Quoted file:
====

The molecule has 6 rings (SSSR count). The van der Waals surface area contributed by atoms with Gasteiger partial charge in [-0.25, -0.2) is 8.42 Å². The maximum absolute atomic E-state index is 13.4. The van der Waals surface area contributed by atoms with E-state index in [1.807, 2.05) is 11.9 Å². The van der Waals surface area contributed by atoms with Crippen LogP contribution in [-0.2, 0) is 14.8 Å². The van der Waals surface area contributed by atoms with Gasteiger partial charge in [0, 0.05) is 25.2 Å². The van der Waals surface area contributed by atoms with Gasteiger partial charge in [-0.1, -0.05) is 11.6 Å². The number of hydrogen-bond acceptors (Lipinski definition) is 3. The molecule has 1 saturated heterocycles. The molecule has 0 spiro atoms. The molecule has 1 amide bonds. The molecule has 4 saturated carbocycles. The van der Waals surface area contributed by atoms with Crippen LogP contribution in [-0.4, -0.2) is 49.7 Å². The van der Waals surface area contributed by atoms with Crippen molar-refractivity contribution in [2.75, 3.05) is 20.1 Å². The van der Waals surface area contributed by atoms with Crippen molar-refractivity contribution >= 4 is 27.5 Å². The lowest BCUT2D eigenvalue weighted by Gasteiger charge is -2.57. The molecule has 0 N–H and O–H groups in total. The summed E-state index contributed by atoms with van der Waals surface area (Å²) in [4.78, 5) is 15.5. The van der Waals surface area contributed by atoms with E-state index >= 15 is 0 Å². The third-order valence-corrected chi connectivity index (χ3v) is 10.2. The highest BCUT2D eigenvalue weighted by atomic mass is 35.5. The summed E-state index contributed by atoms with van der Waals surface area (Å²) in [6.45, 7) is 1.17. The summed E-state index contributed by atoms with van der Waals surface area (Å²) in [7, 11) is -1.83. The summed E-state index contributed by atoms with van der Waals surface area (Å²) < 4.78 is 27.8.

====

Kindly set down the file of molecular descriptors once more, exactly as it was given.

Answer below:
The molecule has 6 rings (SSSR count). The van der Waals surface area contributed by atoms with Gasteiger partial charge in [-0.25, -0.2) is 8.42 Å². The maximum absolute atomic E-state index is 13.4. The van der Waals surface area contributed by atoms with E-state index in [1.807, 2.05) is 11.9 Å². The van der Waals surface area contributed by atoms with Crippen LogP contribution in [-0.2, 0) is 14.8 Å². The van der Waals surface area contributed by atoms with Gasteiger partial charge in [0, 0.05) is 25.2 Å². The van der Waals surface area contributed by atoms with Gasteiger partial charge in [-0.1, -0.05) is 11.6 Å². The number of hydrogen-bond acceptors (Lipinski definition) is 3. The molecule has 1 saturated heterocycles. The molecule has 0 spiro atoms. The molecule has 1 amide bonds. The molecule has 4 saturated carbocycles. The van der Waals surface area contributed by atoms with Crippen LogP contribution in [-0.4, -0.2) is 49.7 Å². The van der Waals surface area contributed by atoms with Crippen molar-refractivity contribution in [2.75, 3.05) is 20.1 Å². The van der Waals surface area contributed by atoms with Crippen molar-refractivity contribution >= 4 is 27.5 Å². The lowest BCUT2D eigenvalue weighted by Gasteiger charge is -2.57. The molecule has 0 N–H and O–H groups in total. The summed E-state index contributed by atoms with van der Waals surface area (Å²) in [4.78, 5) is 15.5. The van der Waals surface area contributed by atoms with E-state index >= 15 is 0 Å². The third-order valence-corrected chi connectivity index (χ3v) is 10.2. The highest BCUT2D eigenvalue weighted by atomic mass is 35.5. The summed E-state index contributed by atoms with van der Waals surface area (Å²) in [6.45, 7) is 1.17. The summed E-state index contributed by atoms with van der Waals surface area (Å²) in [7, 11) is -1.83. The summed E-state index contributed by atoms with van der Waals surface area (Å²) < 4.78 is 27.8.